Married, common-law

If you name your spouse as beneficiary, the most common outcome in the event of your death would be what's known as a tax rollover. Basically, the plan is rolled over to your spouse on a tax-deferred basis. The value of the plan at death is included in the surviving spouse's income, Mr. George said. The surviving spouse then claims a tax deduction to fully offset this income – it's called a 60(l). Taxes are deferred until the surviving spouse removes money from the plan. If the RRSP is taken in cash, then the proceeds can be taxed in the hands of either the deceased or the surviving spouse for the year of death.


Single, widowed

See RRSP for single, widowed – above


Married, common-law

You have a choice with RRIFs to name your spouse as "beneficiary" or "successor annuitant." Naming a beneficiary for a RRIF works similarly to an RRSP in terms of the tax rollover being an option and the estate of the deceased or beneficiary otherwise paying tax on cash proceeds for the year of death. In both cases, the deceased's RRIF would be collapsed.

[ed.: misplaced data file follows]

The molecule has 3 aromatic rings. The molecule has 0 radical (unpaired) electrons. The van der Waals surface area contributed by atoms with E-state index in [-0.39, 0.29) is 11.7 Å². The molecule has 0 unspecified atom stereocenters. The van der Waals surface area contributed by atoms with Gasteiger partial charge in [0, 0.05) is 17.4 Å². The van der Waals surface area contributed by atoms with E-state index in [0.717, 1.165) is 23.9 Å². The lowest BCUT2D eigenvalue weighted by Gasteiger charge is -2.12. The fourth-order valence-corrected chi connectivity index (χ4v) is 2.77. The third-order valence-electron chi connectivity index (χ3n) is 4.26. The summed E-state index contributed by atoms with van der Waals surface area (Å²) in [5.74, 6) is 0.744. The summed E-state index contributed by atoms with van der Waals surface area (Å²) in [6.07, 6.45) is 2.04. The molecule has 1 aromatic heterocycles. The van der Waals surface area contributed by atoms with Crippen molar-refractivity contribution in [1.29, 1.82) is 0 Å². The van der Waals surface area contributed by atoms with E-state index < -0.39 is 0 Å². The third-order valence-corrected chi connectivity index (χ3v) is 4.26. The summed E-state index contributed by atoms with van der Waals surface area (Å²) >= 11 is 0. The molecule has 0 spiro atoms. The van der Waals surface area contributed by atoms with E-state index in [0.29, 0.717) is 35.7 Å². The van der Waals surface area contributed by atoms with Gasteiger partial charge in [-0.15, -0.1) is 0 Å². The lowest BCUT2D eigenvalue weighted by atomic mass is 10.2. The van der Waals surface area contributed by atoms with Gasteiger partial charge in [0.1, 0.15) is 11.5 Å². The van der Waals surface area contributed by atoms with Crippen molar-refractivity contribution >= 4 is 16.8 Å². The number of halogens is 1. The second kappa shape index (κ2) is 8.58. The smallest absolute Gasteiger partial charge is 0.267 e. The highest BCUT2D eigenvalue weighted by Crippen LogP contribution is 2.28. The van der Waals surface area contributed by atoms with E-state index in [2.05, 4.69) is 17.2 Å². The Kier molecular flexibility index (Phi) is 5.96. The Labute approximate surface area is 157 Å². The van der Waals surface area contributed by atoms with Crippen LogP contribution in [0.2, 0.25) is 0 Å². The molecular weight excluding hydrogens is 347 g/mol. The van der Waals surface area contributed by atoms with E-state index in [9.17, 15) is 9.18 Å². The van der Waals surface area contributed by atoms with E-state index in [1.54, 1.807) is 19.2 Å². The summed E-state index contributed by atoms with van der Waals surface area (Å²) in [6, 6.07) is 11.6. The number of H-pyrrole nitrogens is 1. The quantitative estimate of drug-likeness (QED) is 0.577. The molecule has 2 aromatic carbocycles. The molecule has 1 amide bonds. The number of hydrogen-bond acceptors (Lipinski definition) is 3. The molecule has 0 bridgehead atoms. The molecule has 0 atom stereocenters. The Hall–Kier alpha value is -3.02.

The successor annuitant option, however, essentially allows your spouse to take over your RRIF. Mr. George said the successor annuitant option might be attractive in cases if your surviving spouse is older than you. The annual mandatory withdrawal schedule for the RRIF would be set at the age originally chosen by the original RRIF holder (normally the age of the younger deceased spouse) and not the surviving spouse. Stepping into the RRIF of a younger spouse would slow down the process of depleting the plan because the amount of the mandatory withdrawals rises annually as you age.